Close-up of a motherboard taken by Aler Kiv from Unsplash

Close-up of a motherboard taken by Aler Kiv from Unsplash

Basic List of Parts & Info on Each

Processor (CPU) -- The CPU is the brain of the computer and is what your programs will be running through.

Graphics Card (GPU) -- As you decide what you want your computer for, that will determine the size and cost of your GPU. Depending on what you need, your GPU could range from a small card that is included with the motherboard, or a large card that has to be specially attached because it is too heavy to stay hooked in by itself.

Motherboard -- Your motherboard helps all your other parts talk to each other. Therefore you want to make sure they are all compatible (especially your CPU) to your motherboard otherwise they won’t be able to talk.

Memory (Ram) -- Memory, also known as Ram, is comparable to the short-term memory of your pc. When you are actively using a program on your computer, like a web browser or Microsoft Word, it runs through your Ram to temporarily store what you are doing.

Hard Drive (HDD)/Solid State Drive (SSD) -- HDDs and SSDs are like the long-term memory of your computer. That’s where any programs, music, pictures, etc. that you save onto your device will be stored.

Power Supply (PSU) -- The power supply is essentially the battery of your machine (although it consistently has to be plugged into a wall). It makes sure to draw enough power from a wall outlet so that your system can run smoothly.

Case -- What holds all your pieces together! The case also protects the sensitive parts of your set up safe from damage. Most cases are pretty good, just make sure that everything you’re getting will fit. The only cases I’d warn against are Mini Towers since you usually have to buy special small parts to make sure it all fits.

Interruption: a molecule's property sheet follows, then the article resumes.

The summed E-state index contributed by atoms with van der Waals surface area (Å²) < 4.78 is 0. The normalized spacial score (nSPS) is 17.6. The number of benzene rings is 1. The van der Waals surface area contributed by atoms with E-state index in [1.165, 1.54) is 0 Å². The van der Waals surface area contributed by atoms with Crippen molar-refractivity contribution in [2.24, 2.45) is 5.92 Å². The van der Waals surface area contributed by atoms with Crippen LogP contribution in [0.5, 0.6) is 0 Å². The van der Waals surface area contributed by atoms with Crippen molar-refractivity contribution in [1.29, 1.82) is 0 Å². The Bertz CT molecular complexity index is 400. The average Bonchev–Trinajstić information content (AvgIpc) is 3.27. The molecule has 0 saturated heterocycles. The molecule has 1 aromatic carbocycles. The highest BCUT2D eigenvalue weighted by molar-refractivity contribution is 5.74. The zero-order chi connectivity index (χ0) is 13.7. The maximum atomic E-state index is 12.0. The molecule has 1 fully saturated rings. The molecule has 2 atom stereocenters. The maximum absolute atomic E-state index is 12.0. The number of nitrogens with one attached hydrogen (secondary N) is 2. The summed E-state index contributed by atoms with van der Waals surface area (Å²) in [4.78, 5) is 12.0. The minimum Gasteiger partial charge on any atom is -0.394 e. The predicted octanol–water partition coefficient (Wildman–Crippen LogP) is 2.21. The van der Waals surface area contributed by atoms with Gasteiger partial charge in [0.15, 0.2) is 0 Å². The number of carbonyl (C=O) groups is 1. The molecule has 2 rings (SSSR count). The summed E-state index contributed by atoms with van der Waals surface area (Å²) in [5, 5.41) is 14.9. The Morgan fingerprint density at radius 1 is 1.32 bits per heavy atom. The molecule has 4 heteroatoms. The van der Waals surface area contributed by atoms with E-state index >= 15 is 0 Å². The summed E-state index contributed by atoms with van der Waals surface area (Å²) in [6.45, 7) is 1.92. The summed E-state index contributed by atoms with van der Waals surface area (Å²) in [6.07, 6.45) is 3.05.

Fans -- Fans keep the inside of the case cool, clean, and at a proper pressure level. (I’ll go into this more once we start building.) Most cases will come with a few fans, but I’d aim to have four unless you have a crazy big set up, then I’d search online for suggestions.

WiFi Adapter -- This allows your computer to link with WiFi in the area. You can also always go old school and use an ethernet cable if you prefer. Ethernet cables tend to be a more consistent connection, although obviously you then are limited how far the computer can be from the WiFi Router. Also, I’d make sure not to skimp on this as a poor quality WiFi Adapter can mean a bad connection to the internet, which most of you will probably be consistently using.

Operating System (OS) -- If you don’t have a preference, I’d suggest Windows 10 as your operating system as it has the widest range of support and compatibility. Almost all games and programs will work on Windows, however there are a select few that only work on Apple or Linux, so be sure to double check that if there is a program you have to use.

Anti-Static Wrist Strap -- Not technically part of the computer, but necessary for building. I’m only mentioning it hear so that you don’t forget to buy one when you get everything else.